“SPWH’s profitable retail concept is well-positioned to continue to take share,” Kawamoto wrote in a note to investors. “We are encouraged by SPWH’s strong start to the year, and continue to believe that fundamentals should show further improvement as the year progresses. The company’s increased ecommerce focus, combined with prudent store expansion create a compelling growth model. As comps stabilize, we expect earnings growth and valuation expansion to drive share price appreciation.”
Another analyst, Seth Sigman of Credit Suisse Securities (USA) LLC, wrote this in his note to investors: “The positive take from the quarter was stable gross margins, strong expense control, lower headwinds from stores facing competition and share gains driving EPS near the high end of guidance. Guidance overall is relatively in line, and seems to offer room for upside with market share, better non-hunting trends and a more normal promotional environment.”
The quarter wasn’t entirely rosy for Sportsman’s Warehouse. Gross profit as a percentage of net sales decreased 10 basis points to 30.9 percent from 31 percent in the prior year period, primarily driven by a shift toward lower margin firearms and ammunition categories.
And the company actually widened the loss slightly in Q1. Net loss was $5.8 million compared to net loss of $4.5 million in the first quarter of fiscal year 2017. Adjusted net loss, which excludes charges incurred in conjunction with the retirement of the company’s former CEO, was $3.6 million compared to adjusted net loss, which excludes professional and other fees incurred in connection with evaluation of a strategic acquisition, of $3.4 million for the first quarter of fiscal year 2017.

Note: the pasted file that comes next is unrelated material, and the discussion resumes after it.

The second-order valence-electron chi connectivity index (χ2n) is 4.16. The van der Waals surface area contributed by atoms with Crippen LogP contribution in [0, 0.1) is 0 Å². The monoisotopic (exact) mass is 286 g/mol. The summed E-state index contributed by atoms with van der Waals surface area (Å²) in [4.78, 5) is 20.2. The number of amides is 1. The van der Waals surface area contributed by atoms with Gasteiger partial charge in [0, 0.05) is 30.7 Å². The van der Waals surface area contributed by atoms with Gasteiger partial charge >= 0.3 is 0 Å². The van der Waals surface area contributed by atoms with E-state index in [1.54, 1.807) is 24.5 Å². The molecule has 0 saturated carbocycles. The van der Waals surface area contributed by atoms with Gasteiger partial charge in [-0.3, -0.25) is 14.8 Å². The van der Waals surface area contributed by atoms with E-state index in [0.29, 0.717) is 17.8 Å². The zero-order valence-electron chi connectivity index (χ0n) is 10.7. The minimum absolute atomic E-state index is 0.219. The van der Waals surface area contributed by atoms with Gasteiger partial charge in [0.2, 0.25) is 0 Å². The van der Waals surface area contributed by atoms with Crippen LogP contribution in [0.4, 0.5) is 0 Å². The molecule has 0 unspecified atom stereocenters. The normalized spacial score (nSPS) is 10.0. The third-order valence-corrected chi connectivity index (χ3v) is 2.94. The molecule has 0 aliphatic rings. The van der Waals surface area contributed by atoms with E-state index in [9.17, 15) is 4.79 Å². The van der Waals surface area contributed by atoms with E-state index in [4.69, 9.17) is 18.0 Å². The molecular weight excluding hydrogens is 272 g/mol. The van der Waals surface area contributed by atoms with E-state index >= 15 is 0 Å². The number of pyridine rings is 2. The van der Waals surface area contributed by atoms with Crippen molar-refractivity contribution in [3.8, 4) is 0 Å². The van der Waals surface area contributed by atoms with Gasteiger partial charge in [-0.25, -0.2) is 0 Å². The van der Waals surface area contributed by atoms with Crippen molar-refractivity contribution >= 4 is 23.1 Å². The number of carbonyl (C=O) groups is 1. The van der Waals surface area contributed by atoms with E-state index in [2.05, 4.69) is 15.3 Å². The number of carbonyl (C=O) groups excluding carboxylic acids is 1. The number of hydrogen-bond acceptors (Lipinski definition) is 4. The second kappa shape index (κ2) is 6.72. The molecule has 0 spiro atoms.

However, reported loss also beat analysts’ estimates and came in at the high end of its own expectations. When Sportsman’s Warehouse announced Q4 results on March 28, the company is expecting sales in the first quarter to be in the range of $173 million to $180 million based on a same-store sales increase in the range of 2 percent to 6 percent. Adjusted net income was expected to be in the range of from a loss of $3.6 million to a loss of $4.6 million, with adjusted loss per share of 8 to 11 cents.
Look for more details about what’s driving firearms sales—market share gains vs. pull forward demand—in Sportsman’s Warehouse’s Q2 earnings.
“We don’t believe that the firearm and ammunition demand will continue in the second quarter that we saw in the first quarter,” Talbot said. “So, there’s a lot of factors involved there yet. We’re still revising—looking at our estimates and analyzing the differences between the pull forward and the market share gain.”
Overall, Sportsman’s Warehouse expects Q2 net sales in the range of $199 million to $206 million based on a same store sales increase in the range of (2) percent to 2 percent compared to the corresponding period of fiscal year 2017. Adjusted net income is expected to be in the range of $5.9 million to $7.1 million with adjusted diluted earnings per share of 14 cents to 17 cents.
For the fiscal year, net sales are expected to be in the range of $837 million to $860 million based on same store sales in the range of (1) percent to 2 percent compared to fiscal year 2017. Adjusted net income is expected to be in the range of $23.8 million to $27.6 million, with adjusted earnings per diluted share of 55 cents to 64 cents.
Photo courtesy Sportsman’s Warehouse